Developmental Aspects of Affect Pathology A Contribution to the Symposium: “Psychosomatic Pathology as a Developmental Failure. A Model for Research”
I first became interested in an unusual form of affectpathology when faced with patients whose psychoanalytic process seemed constantly to come to a halt and in certain cases never even to have begun. Many of these patients had in their initial interviews complained of feeling empty, lifeless, out of touch with people and events. As time went on I came to realize that these analysands were giving free rein to thoughts that were practically devoid of affect and concommitantly showed a severe lack of affect-tolerance. This was manifested in what I came to describe as an “addictive personality organization” (McDougall, 1982). This referred to individuals who, in face of any strong emotional arousal, would plunge into immediate action intended to dispel the affective mobilization rather than contain it and elaborate it mentally. Such “action-symptoms” could take the form of drug and medication abuse, alcoholism, boulimia, etc., or again might be expressed in an addictive use of sexuality of a perverse or compulsive nature in which the sexual object had virtually no true existence but was utilized as a drug. In addition many of these analysands displayed psychosomatic affections, and these were frequently exacerbated at times when the addictive substance or relationship failed to disperse mental pain.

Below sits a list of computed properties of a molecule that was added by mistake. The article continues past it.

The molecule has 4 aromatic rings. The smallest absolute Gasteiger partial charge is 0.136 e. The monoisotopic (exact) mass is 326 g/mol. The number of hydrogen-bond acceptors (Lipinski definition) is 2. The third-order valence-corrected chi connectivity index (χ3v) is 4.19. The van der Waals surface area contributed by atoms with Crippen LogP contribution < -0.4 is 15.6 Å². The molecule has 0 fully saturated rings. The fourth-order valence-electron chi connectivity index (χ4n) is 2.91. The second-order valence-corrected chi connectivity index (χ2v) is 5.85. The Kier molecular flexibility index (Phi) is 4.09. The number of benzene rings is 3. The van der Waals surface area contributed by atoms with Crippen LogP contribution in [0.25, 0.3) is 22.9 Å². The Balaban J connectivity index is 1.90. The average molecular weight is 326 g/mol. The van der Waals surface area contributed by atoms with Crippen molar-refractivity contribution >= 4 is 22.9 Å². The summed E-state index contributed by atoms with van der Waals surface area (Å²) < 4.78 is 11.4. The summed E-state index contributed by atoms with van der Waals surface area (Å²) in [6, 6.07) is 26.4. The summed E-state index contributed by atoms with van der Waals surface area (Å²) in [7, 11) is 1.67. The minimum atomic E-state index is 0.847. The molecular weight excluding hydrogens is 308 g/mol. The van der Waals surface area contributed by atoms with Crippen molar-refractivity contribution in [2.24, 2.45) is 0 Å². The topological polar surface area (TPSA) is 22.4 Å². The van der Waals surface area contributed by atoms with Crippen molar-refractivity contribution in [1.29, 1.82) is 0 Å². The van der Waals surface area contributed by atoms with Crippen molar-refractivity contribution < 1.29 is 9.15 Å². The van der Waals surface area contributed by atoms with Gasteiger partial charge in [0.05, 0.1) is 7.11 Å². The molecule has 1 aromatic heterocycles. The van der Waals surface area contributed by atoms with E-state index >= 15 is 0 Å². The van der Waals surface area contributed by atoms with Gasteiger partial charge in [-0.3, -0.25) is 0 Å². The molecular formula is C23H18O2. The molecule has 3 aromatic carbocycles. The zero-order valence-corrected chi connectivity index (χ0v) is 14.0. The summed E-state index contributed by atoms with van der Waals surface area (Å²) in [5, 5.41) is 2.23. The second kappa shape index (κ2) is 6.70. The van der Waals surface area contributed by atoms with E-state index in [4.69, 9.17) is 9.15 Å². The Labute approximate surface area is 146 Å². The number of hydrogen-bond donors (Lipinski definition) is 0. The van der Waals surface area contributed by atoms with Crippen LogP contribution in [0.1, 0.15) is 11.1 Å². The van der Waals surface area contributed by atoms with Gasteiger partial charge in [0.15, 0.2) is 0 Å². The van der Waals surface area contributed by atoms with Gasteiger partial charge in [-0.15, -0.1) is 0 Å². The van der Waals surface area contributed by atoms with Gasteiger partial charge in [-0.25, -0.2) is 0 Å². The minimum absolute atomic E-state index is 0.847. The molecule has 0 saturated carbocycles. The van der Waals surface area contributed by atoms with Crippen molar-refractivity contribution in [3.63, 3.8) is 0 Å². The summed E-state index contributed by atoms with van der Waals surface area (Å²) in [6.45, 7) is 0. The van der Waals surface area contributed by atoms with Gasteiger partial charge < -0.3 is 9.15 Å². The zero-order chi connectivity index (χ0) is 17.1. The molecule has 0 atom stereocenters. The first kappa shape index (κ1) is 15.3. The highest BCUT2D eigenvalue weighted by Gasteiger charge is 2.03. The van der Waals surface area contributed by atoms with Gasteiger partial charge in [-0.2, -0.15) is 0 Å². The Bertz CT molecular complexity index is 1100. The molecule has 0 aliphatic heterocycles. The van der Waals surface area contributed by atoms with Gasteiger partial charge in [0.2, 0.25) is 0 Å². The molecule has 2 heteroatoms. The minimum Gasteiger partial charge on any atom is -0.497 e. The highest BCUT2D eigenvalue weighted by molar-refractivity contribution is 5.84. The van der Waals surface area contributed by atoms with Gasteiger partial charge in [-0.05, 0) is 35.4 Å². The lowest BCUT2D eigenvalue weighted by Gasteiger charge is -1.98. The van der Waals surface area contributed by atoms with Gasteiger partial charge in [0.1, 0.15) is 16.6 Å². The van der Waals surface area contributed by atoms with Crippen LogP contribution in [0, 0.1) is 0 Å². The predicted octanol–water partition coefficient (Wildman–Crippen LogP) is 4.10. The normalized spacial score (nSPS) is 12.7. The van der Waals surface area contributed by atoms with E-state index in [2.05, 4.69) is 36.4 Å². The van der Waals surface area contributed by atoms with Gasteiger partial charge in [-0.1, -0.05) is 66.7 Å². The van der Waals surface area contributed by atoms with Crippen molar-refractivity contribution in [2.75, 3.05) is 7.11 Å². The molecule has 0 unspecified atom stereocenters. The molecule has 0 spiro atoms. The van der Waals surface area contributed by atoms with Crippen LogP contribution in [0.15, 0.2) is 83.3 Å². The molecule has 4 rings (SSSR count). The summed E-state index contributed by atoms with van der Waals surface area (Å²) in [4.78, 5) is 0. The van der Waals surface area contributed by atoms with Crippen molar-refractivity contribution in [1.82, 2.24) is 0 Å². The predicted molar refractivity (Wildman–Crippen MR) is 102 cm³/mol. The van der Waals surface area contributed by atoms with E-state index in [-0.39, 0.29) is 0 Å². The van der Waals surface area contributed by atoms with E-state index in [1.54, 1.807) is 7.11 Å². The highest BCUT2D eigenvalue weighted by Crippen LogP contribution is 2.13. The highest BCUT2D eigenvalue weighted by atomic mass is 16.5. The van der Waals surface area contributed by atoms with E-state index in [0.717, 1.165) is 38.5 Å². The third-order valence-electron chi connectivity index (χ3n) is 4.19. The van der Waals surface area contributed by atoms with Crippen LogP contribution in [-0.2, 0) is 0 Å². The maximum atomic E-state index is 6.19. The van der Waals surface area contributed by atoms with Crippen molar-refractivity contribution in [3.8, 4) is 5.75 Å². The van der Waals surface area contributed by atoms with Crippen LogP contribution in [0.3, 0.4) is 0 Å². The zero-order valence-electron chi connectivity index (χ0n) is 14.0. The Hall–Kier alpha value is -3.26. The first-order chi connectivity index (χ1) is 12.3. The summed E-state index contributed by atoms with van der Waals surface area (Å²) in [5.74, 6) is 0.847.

KeywordsSexual Object Addictive Substance Transitional Object Transitional Phenomenon Sexual Guilt
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